As one of the first food flavourings and food preserving methods, salt is one of those all-time kitchen staples for simply adding flavour.
If you’ve ever wondered why your food at home doesn’t taste quite like “restaurant food” then I’d like to tell you one of the reasons is salt. Generally speaking the chefs in a restaurant will add salt to a recipe at different points during the cooking, where the average non-chef at home might just sprinkle some on the cooked meal once it’s served. And so you’re getting less salt (generally) in your home cooked food. Generally your taste buds will adapt too and you’ll get used to less salty flavours and the other natural flavours in foods, but there are some recipes where that little salty zing helps to make it taste really yummy.
So lets get stuck into these simple substitutes.
1. Soy sauce (or the gluten free Tamari).
This delicious fermented liquid adds a salty tang to savoury dishes. It’s great added in burgers, casseroles , drizzled over home made baked wedges and for dipping sushi. It’s not great if you’ve got problems with soy though.
Miso is another soy based salty substitute. It’s got a paste-like consistency, so it works well in recipes like burger mixes, or soups where it can be dissolved in water. There are a couple of different kinds out there, but they usually contain soy so if soy is a problem for you you could consider the next option.
While I prefer to cook with whole food ingredients at home where possible, some times a little alternative used sparingly can work well too. So I’ve included this category because there are a range of food sensitivities and for whatever reason, miso might not work for you (eg. I tend to get itchy if I have too much overt soy so I tend to avoid it). There are lots of different vege spreads on the market, some will be gluten free, some soy free, some not so you need to check the labels to see which is suitable for your diet and your tastebuds. But if you’re looking for a salty alternative with a paste-like consistency that tastes like miso but isn’t then this might be an option for you. I use a small dollop in veggie burgers and nut roasts in cooking.
Home made veggie stock, or commercial stock cubes are another great way to add a salty flavour to your recipe without adding extra salt. If I add a stock cube to a recipe I don’t add any extra salt ( because there is too much of a good thing and your arteries will thank you for abstaining). If you add liquid stock, you’ll get the added benefit of some extra flavour as well as some of the veggie goodness (especially if it’s a quality homemade stock).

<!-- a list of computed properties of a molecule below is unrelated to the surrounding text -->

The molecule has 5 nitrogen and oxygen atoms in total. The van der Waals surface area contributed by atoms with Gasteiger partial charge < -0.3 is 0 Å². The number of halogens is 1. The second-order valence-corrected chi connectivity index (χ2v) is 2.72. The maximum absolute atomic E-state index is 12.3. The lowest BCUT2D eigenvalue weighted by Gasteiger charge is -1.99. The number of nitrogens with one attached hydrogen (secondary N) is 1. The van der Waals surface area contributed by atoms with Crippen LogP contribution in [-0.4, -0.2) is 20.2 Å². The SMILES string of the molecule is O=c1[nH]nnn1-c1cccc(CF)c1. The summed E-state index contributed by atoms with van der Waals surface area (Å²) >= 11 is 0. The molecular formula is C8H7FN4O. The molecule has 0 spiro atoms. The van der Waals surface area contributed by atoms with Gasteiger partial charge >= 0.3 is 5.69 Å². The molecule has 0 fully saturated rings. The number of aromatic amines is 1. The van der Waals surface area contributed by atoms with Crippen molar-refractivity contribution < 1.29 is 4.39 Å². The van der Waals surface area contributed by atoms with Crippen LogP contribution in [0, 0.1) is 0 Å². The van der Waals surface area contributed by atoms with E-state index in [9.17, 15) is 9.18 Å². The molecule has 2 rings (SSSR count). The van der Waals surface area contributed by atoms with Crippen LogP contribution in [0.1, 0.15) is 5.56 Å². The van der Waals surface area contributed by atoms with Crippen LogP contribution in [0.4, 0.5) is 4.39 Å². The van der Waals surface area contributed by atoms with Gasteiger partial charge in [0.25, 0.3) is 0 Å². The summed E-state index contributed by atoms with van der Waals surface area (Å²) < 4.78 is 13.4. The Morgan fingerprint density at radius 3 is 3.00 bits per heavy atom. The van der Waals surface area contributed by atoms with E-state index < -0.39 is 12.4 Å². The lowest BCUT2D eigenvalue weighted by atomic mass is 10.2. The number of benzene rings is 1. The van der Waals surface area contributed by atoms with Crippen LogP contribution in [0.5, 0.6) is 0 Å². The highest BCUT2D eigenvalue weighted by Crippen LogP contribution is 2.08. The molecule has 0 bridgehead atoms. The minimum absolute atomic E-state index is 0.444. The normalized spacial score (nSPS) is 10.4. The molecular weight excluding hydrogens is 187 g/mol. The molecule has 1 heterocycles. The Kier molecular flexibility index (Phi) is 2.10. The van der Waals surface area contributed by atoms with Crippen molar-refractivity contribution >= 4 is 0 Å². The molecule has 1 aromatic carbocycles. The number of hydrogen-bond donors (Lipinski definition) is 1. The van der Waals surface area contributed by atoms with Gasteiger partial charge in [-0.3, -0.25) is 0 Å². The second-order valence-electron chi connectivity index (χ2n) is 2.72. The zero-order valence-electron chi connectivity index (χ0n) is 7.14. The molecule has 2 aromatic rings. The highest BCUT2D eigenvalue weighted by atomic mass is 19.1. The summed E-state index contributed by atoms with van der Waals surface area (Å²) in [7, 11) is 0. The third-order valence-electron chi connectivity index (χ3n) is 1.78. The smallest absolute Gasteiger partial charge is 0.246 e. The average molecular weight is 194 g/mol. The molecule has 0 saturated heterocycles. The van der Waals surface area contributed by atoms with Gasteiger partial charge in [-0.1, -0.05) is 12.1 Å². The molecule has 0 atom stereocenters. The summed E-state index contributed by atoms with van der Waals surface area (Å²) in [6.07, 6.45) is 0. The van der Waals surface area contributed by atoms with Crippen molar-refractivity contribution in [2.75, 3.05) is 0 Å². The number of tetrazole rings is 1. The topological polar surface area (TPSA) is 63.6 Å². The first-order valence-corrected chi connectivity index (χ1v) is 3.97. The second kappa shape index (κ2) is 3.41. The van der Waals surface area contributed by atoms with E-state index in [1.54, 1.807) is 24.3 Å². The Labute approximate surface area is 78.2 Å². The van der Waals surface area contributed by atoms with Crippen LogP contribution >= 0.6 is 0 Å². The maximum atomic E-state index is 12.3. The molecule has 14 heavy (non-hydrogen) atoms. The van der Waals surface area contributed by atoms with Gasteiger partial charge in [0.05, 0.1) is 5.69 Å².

5. Sun-dried tomato
This is one of my favourites, whether it is chopped and sprinkled on a pizza, blitzed through a tomato sauce or blitzed with garlic and oil to make a tepenade, sundried tomatoes are a great way to add a little saltiness to a recipe. They’ve also got some other added benefits in recipes. Eg, they add an extra “chewy” element to meat free burgers, and add a bit of colour to the recipe too.
6. Olives in brine
My personal favourite are kalamatta olives in brine. Generally you’ll get them in some kind of marinade, but I’ve also recently found dried olives too, and these like sundried tomato help add some additional texture, flavour and saltiness to a recipe. Like sundried tomato, they’re also really delicious blended up with some garlic and olive oil to make a tepenade.
7. Himalayan salt, Celtic sea salt, etc.
These kinds of salt are still salt, unlike the other foods which add some other nutritional benefits, and can also play additional roles in a recipe, these kinds of salt are pretty much there just for their saltiness. Except black salt which can have a bit of an “eggy” taste.
These kinds of salts are usually available as a powder which makes them great for sprinkling or rubbing. Whilst the other options listed here can’t really be sprinkled.
There are all kinds of salts, in natural health circles Himalayan salt is touted for its extra minerals, a few years ago I tried to research just how much less sodium and more minerals Himalayan salt had compared to table salt. The outcome of that research – didn’t seem to be as much as the hype suggested (to me anyway) I tend to still use it sparingly, and I’ve put it in the “interested in further research” basket. Also, it’s worth mentioning that these kinds of salts aren’t fortified with iodine either, so if you’re diet is at risk of being low in iodine, then you should discuss your options with your qualified healthcare professional.
Do you know we’ve got a whole list of simple substitutions that you can get for free here?Have you got a favourite salty substitution? Let us know in the comments below.